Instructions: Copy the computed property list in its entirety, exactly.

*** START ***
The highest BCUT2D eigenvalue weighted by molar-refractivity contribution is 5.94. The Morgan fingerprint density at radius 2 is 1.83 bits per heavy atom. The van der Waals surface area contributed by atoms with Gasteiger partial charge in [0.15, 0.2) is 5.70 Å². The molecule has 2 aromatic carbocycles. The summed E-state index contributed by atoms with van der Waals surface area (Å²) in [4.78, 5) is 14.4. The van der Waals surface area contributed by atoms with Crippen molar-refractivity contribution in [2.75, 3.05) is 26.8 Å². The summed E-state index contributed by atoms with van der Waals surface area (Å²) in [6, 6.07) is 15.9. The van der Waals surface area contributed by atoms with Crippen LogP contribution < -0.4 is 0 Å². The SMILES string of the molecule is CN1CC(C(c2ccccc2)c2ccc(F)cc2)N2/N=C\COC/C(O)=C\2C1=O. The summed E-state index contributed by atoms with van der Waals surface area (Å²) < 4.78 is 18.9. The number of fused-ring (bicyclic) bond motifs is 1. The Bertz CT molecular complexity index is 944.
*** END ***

The highest BCUT2D eigenvalue weighted by molar-refractivity contribution is 5.94. The Morgan fingerprint density at radius 2 is 1.83 bits per heavy atom. The van der Waals surface area contributed by atoms with Gasteiger partial charge in [0.15, 0.2) is 5.70 Å². The molecule has 2 aromatic carbocycles. The summed E-state index contributed by atoms with van der Waals surface area (Å²) in [4.78, 5) is 14.4. The van der Waals surface area contributed by atoms with Crippen molar-refractivity contribution in [2.75, 3.05) is 26.8 Å². The summed E-state index contributed by atoms with van der Waals surface area (Å²) in [6, 6.07) is 15.9. The van der Waals surface area contributed by atoms with Crippen LogP contribution < -0.4 is 0 Å². The SMILES string of the molecule is CN1CC(C(c2ccccc2)c2ccc(F)cc2)N2/N=C\COC/C(O)=C\2C1=O. The summed E-state index contributed by atoms with van der Waals surface area (Å²) < 4.78 is 18.9. The number of fused-ring (bicyclic) bond motifs is 1. The Bertz CT molecular complexity index is 944.